From Figs. 1–3 and Table 1, it is shown that the cosmological constant (α = 0) is allowed at the 1-σ confidence level, and the original Chaplygin gas model (α = 1) is ruled out at 95.4% confidence level, which are both consistent with that obtained in Wu & Yu (2007c), and Li et al. (2009). We can find that GRBs can provide strong constraints when combined with CMB and BAO data without SNe Ia, which has also been noted by Liang, Wu & Zhu (2010), Liang & Zhu (2010a), and Gao et al. (2010). In additoin, the constraining results in this work with the joint observational data including GRBs are more stringent than previous results for constraining GCG model parameters with GRBs and/or other combined observations (e.g. Wang et al. 2009a,b; Freitasa et al. 2010; Davis et al. 2007; Wu & Yu 2007c; Li et al. 2009; Li et al. 2010; Xu & Lu 2010).

Table 1

The best-fit values of parameters Ωbh2, AS, α, ΩΛ, Age/Gyr, Ωm, and H0 for the GCG model with the 1-σ and 2-σ uncertainties, as well as , for the data sets SNe+CMB+BAO, SNe+GRBs+CMB+BAO, and GRBs+CMB+BAO, respectively.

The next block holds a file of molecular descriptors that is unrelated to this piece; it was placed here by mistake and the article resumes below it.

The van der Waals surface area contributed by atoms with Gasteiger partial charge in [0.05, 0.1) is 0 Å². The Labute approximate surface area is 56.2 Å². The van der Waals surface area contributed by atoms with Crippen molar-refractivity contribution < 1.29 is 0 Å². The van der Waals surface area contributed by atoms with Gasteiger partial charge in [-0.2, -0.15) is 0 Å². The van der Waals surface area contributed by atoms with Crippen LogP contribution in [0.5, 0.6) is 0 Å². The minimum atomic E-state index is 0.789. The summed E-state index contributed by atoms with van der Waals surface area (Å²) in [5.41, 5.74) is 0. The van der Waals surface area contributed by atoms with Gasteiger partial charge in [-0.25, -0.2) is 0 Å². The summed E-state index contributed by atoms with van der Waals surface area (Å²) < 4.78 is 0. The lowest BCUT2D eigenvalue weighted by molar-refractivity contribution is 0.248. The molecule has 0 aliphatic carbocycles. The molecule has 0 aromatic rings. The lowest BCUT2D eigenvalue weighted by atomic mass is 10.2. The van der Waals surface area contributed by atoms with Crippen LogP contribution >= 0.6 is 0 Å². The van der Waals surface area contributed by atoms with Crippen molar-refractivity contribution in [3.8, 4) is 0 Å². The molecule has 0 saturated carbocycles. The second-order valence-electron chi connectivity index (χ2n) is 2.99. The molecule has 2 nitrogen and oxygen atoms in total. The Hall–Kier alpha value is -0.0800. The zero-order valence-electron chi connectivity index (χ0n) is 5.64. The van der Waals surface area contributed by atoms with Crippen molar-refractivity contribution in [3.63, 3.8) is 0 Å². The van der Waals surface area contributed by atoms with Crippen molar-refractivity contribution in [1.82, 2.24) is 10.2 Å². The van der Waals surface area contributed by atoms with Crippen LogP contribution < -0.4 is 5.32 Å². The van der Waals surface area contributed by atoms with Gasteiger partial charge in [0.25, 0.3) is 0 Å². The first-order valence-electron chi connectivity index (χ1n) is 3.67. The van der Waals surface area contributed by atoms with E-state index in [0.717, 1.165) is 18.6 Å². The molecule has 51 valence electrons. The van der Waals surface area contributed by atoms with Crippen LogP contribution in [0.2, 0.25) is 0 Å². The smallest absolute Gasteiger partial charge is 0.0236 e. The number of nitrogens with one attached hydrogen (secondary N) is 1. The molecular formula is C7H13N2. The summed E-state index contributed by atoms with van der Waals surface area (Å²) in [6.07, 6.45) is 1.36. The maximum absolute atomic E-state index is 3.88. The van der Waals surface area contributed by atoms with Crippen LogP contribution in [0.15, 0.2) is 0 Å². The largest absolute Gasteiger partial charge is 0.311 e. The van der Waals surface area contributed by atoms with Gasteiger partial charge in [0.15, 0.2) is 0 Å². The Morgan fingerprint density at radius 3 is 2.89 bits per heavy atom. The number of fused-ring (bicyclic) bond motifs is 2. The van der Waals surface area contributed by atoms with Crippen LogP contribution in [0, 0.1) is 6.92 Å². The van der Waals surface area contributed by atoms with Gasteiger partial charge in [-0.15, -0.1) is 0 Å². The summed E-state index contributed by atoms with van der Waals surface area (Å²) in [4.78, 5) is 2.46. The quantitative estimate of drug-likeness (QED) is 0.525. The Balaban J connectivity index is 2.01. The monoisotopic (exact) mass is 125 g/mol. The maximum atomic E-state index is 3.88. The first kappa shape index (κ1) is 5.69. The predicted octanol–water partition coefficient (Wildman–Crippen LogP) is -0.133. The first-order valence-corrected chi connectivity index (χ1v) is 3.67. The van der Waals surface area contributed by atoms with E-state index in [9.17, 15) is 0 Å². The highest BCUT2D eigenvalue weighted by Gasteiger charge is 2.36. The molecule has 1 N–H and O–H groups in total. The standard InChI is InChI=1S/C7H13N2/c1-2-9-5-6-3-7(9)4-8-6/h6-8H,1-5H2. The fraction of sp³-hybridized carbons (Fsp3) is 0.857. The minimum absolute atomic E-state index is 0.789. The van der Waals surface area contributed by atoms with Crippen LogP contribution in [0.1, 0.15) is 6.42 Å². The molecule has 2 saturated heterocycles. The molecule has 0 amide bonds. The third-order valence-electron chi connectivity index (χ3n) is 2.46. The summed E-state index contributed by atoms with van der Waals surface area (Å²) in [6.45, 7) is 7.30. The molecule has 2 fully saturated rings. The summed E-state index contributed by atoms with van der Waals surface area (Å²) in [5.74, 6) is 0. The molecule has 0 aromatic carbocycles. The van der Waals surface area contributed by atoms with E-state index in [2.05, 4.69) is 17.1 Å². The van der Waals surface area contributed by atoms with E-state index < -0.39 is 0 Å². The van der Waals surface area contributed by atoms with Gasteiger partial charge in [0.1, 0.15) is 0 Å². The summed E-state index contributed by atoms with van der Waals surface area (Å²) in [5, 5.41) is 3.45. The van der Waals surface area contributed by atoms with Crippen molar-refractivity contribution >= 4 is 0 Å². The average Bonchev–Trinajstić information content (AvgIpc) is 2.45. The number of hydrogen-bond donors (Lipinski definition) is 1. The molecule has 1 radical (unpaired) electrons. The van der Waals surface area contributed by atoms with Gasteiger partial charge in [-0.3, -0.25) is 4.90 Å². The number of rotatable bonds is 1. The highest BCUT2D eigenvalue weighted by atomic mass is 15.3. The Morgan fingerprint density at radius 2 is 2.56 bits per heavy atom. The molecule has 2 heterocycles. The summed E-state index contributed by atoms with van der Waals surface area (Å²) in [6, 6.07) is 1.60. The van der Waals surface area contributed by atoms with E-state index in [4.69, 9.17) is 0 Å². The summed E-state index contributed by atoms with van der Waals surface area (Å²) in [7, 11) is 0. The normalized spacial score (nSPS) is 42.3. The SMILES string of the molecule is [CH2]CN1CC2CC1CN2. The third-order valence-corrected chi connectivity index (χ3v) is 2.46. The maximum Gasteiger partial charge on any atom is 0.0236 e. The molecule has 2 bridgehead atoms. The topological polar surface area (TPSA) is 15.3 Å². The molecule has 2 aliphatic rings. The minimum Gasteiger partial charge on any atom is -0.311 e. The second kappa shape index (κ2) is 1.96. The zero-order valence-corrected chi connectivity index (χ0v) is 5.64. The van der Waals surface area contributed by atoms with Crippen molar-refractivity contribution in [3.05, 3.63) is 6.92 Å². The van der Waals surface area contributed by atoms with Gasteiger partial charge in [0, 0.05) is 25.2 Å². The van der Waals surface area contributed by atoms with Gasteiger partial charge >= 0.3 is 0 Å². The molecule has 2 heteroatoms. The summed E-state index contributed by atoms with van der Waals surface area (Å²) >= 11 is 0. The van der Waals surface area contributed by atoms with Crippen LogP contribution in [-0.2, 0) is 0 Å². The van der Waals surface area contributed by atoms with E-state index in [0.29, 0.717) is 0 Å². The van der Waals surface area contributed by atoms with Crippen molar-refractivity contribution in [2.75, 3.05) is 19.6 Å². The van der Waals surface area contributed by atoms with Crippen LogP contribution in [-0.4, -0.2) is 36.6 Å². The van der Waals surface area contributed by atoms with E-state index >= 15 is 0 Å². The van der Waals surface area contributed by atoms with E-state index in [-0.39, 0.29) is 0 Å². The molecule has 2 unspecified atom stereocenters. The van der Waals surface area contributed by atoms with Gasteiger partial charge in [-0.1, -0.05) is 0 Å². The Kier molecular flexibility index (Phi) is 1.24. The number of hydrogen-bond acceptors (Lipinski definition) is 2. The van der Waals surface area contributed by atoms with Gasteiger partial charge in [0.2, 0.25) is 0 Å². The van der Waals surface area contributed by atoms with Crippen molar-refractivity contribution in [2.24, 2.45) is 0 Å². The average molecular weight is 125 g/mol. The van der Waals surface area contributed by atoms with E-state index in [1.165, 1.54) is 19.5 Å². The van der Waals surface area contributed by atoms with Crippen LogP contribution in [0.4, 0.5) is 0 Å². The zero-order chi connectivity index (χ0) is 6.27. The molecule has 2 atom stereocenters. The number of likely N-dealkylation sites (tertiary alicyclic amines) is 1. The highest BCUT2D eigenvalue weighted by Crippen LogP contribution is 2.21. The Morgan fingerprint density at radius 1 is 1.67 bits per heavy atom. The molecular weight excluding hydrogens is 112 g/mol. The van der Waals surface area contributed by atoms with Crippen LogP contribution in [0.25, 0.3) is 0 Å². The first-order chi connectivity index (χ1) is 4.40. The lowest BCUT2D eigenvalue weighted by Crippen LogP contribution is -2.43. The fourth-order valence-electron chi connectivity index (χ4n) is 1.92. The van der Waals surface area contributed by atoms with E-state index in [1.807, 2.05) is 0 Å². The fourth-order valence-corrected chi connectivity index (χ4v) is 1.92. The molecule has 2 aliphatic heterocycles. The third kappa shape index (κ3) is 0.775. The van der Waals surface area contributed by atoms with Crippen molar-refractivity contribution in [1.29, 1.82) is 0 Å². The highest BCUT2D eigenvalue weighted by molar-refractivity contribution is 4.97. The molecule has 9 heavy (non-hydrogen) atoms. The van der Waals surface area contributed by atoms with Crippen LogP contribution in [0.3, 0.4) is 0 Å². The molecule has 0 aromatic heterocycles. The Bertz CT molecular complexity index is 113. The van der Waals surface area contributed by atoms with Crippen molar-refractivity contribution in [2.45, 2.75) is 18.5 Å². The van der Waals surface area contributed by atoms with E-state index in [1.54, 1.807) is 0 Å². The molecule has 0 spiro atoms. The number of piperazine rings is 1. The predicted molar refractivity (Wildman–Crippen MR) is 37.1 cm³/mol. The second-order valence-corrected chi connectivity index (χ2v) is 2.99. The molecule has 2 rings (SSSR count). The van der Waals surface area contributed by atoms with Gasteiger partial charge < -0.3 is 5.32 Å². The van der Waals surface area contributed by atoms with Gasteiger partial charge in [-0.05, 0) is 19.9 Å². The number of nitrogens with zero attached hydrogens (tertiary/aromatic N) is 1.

thumbnail Fig. 1

The 2-D regions and 1-D marginalized distribution with the 1-σ and 2-σ contours of parameters Ωbh2, AS, α, ΩΛ, Age/Gyr, Ωm, and H0 in GCG model, for the data sets SNe+GRBs+CMB+BAO.

Open with DEXTER

thumbnail Fig. 2

The 2-D regions and 1-D marginalized distribution with the 1-σ and 2-σ contours of parameters Ωbh2, AS, α, ΩΛ, Age/Gyr, Ωm, and H0 in GCG model, for the data sets SNe+CMB+BAO.

Open with DEXTER

thumbnail Fig. 3

The 2-D regions and 1-D marginalized distribution with the 1-σ and 2-σ contours of parameters Ωbh2, AS, α, ΩΛ, Age/Gyr, Ωm, and H0 in GCG model, for the data sets GRBs+CMB+BAO.

Open with DEXTER

4. Conclusions